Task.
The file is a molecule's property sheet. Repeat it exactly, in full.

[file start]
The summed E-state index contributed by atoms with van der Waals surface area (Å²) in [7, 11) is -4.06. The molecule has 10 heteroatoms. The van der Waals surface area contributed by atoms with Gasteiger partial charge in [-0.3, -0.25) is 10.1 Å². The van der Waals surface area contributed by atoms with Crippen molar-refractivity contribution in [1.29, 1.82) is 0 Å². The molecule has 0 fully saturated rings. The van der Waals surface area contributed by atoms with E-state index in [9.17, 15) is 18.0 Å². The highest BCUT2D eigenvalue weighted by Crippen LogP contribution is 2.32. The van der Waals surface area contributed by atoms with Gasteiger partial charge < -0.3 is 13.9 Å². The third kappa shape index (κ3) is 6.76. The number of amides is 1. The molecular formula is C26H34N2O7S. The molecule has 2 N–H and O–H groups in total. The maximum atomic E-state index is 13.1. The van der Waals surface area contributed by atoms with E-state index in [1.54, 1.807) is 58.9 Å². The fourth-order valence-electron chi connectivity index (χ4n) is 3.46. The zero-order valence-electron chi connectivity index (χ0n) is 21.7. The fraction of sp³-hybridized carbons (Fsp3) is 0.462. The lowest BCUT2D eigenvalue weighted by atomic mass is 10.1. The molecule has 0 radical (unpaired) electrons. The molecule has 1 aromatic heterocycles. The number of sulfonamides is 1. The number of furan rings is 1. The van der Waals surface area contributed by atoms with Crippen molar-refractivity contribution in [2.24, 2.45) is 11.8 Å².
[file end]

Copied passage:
The summed E-state index contributed by atoms with van der Waals surface area (Å²) in [7, 11) is -4.06. The molecule has 10 heteroatoms. The van der Waals surface area contributed by atoms with Gasteiger partial charge in [-0.3, -0.25) is 10.1 Å². The van der Waals surface area contributed by atoms with Crippen molar-refractivity contribution in [1.29, 1.82) is 0 Å². The molecule has 0 fully saturated rings. The van der Waals surface area contributed by atoms with E-state index in [9.17, 15) is 18.0 Å². The highest BCUT2D eigenvalue weighted by Crippen LogP contribution is 2.32. The van der Waals surface area contributed by atoms with Gasteiger partial charge < -0.3 is 13.9 Å². The third kappa shape index (κ3) is 6.76. The number of amides is 1. The molecular formula is C26H34N2O7S. The molecule has 2 N–H and O–H groups in total. The maximum atomic E-state index is 13.1. The van der Waals surface area contributed by atoms with E-state index in [1.54, 1.807) is 58.9 Å². The fourth-order valence-electron chi connectivity index (χ4n) is 3.46. The zero-order valence-electron chi connectivity index (χ0n) is 21.7. The fraction of sp³-hybridized carbons (Fsp3) is 0.462. The lowest BCUT2D eigenvalue weighted by atomic mass is 10.1. The molecule has 0 radical (unpaired) electrons. The molecule has 1 aromatic heterocycles. The number of sulfonamides is 1. The number of furan rings is 1. The van der Waals surface area contributed by atoms with Crippen molar-refractivity contribution in [2.24, 2.45) is 11.8 Å².